State Government provides a grant of $5.4 million to boost Aboriginal cultural tourism in Coffs Harbour.

Clark Webb with Gurmesh Singh and local dancers at the grant announcement at Sealy Lookout. Photo, David Tune.

 

STATE member for Coffs Harbour, Mr Gurmesh Singh announced a major grant of $5.4 million from the State government to Bularri Muurlay Nyannggan Aboriginal Corporation (BMNAC) and Wajaama Yaam Adventure Tours to upgrade and expand their cultural tourism offerings.

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The announcement was made at Sealy lookout on Thursday 8 October and included a Welcome to Country, smoking ceremony and dance performances.

BMNAC executive officer Clark Webb said, “This grant will allow us to upgrade the café at Sealy lookout, build an amphitheatre for performances at Korora lookout and create a new eco resort offering high quality camping on Coffs Creek. The interest in learning about and experiencing Aboriginal culture has increased greatly in recent years, and we look forward to offering a greater range of activities to cater to this demand.”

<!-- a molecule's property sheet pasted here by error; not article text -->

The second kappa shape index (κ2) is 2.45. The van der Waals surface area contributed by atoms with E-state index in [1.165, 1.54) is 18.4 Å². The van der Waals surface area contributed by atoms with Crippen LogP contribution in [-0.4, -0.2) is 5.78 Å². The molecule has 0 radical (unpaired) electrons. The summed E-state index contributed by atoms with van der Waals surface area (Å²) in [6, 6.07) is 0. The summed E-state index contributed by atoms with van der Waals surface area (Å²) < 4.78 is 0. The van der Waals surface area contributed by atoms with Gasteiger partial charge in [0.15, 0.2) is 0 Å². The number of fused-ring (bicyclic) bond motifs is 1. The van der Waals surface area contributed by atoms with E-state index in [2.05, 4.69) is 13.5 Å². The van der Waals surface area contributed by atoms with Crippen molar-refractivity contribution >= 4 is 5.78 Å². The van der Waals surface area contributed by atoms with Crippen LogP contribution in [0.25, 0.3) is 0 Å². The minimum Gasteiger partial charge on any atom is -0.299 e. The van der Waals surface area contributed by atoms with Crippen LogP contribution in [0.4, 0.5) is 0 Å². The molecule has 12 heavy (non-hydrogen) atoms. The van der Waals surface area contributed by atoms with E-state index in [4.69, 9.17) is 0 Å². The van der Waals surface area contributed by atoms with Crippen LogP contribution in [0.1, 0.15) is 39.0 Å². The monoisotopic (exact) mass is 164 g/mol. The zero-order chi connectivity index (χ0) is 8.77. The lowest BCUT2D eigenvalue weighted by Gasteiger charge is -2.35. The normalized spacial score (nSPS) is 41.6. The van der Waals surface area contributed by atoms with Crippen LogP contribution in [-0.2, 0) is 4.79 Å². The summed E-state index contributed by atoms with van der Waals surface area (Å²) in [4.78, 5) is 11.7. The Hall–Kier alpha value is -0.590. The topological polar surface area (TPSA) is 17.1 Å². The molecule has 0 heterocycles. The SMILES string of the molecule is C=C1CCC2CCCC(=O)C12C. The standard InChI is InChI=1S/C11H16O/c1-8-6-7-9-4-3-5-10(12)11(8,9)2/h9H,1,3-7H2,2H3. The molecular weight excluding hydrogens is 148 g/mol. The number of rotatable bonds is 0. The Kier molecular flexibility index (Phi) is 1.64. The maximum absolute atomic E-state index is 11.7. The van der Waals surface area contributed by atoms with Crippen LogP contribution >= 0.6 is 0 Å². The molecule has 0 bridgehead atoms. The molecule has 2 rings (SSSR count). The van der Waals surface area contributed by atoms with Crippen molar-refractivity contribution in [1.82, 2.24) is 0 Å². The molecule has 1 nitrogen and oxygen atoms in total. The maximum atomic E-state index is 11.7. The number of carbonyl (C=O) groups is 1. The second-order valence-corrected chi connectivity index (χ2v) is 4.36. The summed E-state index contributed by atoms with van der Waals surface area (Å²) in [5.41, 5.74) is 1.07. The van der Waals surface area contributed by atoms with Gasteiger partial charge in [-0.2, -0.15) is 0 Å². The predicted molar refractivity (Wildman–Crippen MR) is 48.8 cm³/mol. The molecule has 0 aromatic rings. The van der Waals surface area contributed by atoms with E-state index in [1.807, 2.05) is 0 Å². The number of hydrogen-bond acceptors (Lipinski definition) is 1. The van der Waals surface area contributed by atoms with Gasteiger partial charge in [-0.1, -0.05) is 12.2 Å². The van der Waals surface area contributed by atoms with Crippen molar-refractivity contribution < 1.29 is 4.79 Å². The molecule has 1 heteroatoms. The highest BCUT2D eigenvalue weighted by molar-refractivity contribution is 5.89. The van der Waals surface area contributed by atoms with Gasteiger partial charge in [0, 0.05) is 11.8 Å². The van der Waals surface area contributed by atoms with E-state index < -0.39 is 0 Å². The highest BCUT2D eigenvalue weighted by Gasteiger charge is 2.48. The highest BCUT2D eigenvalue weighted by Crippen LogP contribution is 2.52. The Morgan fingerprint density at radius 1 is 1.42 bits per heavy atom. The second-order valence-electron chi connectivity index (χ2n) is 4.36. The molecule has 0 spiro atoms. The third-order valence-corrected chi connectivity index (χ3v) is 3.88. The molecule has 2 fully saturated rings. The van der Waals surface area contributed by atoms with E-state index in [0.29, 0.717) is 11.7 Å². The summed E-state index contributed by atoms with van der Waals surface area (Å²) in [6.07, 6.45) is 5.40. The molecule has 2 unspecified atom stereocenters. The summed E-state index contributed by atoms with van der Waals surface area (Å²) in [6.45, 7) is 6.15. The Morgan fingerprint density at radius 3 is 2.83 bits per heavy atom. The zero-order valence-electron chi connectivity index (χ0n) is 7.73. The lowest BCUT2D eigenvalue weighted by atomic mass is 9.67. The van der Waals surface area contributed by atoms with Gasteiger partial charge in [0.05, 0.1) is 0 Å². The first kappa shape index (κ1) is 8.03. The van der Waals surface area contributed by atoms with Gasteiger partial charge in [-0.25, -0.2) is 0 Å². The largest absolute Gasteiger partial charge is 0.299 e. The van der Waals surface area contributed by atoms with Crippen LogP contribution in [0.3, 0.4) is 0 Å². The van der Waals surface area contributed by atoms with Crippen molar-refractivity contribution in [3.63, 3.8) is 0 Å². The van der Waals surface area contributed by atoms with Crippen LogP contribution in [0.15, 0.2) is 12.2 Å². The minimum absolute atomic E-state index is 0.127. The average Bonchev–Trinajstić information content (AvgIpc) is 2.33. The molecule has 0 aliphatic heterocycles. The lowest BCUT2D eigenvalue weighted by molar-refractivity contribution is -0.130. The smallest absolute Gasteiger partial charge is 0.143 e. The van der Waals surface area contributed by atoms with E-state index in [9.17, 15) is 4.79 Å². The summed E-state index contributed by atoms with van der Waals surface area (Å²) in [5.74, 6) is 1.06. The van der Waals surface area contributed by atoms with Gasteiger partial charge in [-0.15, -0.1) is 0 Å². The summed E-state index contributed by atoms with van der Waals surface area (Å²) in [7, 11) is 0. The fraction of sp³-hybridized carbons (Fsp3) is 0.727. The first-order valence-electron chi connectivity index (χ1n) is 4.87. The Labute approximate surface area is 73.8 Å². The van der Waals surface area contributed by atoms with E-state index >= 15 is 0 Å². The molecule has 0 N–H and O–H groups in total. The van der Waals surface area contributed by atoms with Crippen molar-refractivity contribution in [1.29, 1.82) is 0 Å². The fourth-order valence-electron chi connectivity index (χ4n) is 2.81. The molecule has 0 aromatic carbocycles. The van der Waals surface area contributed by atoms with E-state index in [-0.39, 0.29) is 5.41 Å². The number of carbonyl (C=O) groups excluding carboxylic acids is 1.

The Sealy lookout café will be expanded to include a deck seating up to 34 people, and will be connected to the electrical grid, replacing the current generator.

The eco resort is planned to offer up to 30 ‘glamping’ style pod tents and will connect with tours and activities in and around the Coffs Coast focusing on Aboriginal culture.

CEO of the Coffs Harbour and District Local Aboriginal Land Council Nathan Brennan told News Of The Area, “Clark dreams big, and this grant is very significant for us, as the start of our own local economy and a huge opportunity for the local Aboriginal community. Income from these ventures will allow us to continue our work towards establishing a Gumbaynggirr school.”

Mr Singh pointed out that the benefits of local Aboriginal cultural tourism are significant and far reaching, “Aboriginal cultural tourism educates about our past, present and future, but it also creates jobs and supports local economies.

“From construction phase to completion, this project will create jobs specifically for Aboriginal educators, performers, trainers and tradespeople.

“As tourists stay longer to take in this unique experience, they will spend with other local businesses and tourism operators, which provides a further social and financial boost to our area after the impacts of bushfire and COVID-19.”

 

By David TUNE

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